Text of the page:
Theory Seminar: The Randomized $k$-Server Conjecture is False!

Yuval Rabani (The Hebrew University of Jerusalem)

Wednesday, 28.06.2023, 12:30

Taub 201

We prove a few new lower bounds on the randomized competitive ratio for the $k$-server problem and other related problems, resolving some long-standing conjectures. In particular, for metrical task systems (MTS) we asympotically settle the competitive ratio and obtain the first improvement to an existential lower bound since the introduction of the model 35 years ago (in 1987).
More concretely, we show:
1. There exist $(k+1)$-point metric spaces in which the randomized competitive ratio for the $k$-server problem is $\Omega(\log^2 k)$. This refutes the folklore conjecture (which is known to hold in some families of metrics) that in all metric spaces with at least $k+1$ points, the competitive ratio is $\Theta(\log k)$.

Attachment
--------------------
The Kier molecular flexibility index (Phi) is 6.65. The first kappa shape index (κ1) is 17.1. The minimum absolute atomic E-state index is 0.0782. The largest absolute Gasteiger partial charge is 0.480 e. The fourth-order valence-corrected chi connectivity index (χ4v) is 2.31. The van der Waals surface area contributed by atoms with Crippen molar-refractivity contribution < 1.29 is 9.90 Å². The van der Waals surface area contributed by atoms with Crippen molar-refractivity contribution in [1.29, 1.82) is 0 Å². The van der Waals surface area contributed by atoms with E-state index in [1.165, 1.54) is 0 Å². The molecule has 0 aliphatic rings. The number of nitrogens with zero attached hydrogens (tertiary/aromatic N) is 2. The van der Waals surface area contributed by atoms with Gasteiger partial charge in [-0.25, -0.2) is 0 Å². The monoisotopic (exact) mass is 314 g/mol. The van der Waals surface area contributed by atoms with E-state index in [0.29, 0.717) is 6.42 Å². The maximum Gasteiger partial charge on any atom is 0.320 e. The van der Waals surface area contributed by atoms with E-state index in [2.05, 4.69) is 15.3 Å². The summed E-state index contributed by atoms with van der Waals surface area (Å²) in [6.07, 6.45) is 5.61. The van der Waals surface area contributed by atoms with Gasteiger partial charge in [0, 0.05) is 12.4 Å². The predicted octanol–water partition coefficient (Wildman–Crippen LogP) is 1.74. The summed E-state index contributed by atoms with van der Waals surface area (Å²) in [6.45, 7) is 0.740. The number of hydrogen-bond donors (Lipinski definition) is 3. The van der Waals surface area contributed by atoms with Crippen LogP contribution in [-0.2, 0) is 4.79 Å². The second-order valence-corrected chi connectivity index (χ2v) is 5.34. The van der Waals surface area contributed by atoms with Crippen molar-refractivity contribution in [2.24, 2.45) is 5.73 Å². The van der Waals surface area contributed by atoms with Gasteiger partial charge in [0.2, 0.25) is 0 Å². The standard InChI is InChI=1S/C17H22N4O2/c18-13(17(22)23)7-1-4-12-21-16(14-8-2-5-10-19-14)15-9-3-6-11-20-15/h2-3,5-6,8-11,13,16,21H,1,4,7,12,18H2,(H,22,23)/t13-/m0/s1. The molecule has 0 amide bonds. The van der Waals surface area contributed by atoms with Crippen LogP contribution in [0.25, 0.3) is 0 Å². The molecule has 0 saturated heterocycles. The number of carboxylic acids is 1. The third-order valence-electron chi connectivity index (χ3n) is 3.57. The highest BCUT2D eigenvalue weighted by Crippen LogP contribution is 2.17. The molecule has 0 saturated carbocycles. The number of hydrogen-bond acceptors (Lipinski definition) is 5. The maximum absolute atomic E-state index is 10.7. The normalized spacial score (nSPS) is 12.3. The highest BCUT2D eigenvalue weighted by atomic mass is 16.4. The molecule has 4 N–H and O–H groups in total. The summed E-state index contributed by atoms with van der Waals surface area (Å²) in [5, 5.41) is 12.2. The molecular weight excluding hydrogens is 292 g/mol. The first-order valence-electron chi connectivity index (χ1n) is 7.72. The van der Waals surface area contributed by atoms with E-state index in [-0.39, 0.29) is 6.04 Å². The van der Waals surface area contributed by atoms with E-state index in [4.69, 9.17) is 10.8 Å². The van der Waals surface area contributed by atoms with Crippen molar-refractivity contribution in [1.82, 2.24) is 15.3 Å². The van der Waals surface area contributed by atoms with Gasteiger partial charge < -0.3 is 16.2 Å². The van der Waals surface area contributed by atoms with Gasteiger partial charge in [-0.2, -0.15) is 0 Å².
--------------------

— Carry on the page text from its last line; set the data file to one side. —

2. Consequently, there exist $n$-point metric spaces in which the randomized competitive ratio for MTS is $\Omega(\log^2 n)$. This matches the upper bound that holds for all metrics. The previously best existential lower bound was $\Omega(\log n)$ (which was known to be tight for some families of metrics).
3. For all $k < n \in ℕ$, for *all* $n$-point metric spaces the randomized $$k-server competitive ratio is at least $\Omega(\log k)$, and consequently the randomized MTS competitive ratio is at least $\Omega(\log n)$. These universal lower bounds are asymptotically tight. The previous bounds were $\Omega(\log k / \log\log k)$ and $\Omega(\log n / \log\log n)$, respectively.
4. The randomized competitive ratio for the $w$-set metrical service systems problem, and its equivalent width-$w$ layered graph traversal problem, is $\Omega(w^2)$. This slightly improves the previous lower bound and matches the recently discovered upper bound.
5. Our results imply improved lower bounds for other problems like $k$-taxi, distributed paging and metric allocation.
These lower bounds share a common thread, and other than the third bound, also a common construction.
This is joint work with Sebastien Bubeck and Christian Coester.